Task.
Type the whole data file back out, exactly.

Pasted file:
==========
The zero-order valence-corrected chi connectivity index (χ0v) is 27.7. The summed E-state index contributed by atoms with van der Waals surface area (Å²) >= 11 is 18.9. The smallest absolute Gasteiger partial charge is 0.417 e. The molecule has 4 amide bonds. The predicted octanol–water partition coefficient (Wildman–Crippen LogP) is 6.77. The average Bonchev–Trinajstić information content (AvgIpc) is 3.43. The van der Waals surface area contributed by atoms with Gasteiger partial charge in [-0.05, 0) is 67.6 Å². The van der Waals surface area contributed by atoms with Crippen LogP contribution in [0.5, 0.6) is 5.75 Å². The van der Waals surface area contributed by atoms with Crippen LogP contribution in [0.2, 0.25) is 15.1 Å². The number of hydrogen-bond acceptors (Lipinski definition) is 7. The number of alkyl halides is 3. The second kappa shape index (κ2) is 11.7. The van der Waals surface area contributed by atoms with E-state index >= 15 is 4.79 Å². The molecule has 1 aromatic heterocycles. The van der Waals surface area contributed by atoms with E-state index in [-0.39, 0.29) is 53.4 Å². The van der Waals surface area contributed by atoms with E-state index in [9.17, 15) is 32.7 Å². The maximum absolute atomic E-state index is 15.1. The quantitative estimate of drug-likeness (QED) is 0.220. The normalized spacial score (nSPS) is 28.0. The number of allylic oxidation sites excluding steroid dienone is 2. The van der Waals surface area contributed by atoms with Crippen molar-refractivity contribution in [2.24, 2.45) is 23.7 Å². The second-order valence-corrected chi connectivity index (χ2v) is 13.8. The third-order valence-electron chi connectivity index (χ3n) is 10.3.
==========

The zero-order valence-corrected chi connectivity index (χ0v) is 27.7. The summed E-state index contributed by atoms with van der Waals surface area (Å²) >= 11 is 18.9. The smallest absolute Gasteiger partial charge is 0.417 e. The molecule has 4 amide bonds. The predicted octanol–water partition coefficient (Wildman–Crippen LogP) is 6.77. The average Bonchev–Trinajstić information content (AvgIpc) is 3.43. The van der Waals surface area contributed by atoms with Gasteiger partial charge in [-0.05, 0) is 67.6 Å². The van der Waals surface area contributed by atoms with Crippen LogP contribution in [0.5, 0.6) is 5.75 Å². The van der Waals surface area contributed by atoms with Crippen LogP contribution in [0.2, 0.25) is 15.1 Å². The number of hydrogen-bond acceptors (Lipinski definition) is 7. The number of alkyl halides is 3. The second kappa shape index (κ2) is 11.7. The van der Waals surface area contributed by atoms with E-state index >= 15 is 4.79 Å². The molecule has 1 aromatic heterocycles. The van der Waals surface area contributed by atoms with E-state index in [-0.39, 0.29) is 53.4 Å². The van der Waals surface area contributed by atoms with E-state index in [9.17, 15) is 32.7 Å². The maximum absolute atomic E-state index is 15.1. The quantitative estimate of drug-likeness (QED) is 0.220. The normalized spacial score (nSPS) is 28.0. The number of allylic oxidation sites excluding steroid dienone is 2. The van der Waals surface area contributed by atoms with Crippen molar-refractivity contribution in [2.24, 2.45) is 23.7 Å². The second-order valence-corrected chi connectivity index (χ2v) is 13.8. The third-order valence-electron chi connectivity index (χ3n) is 10.3.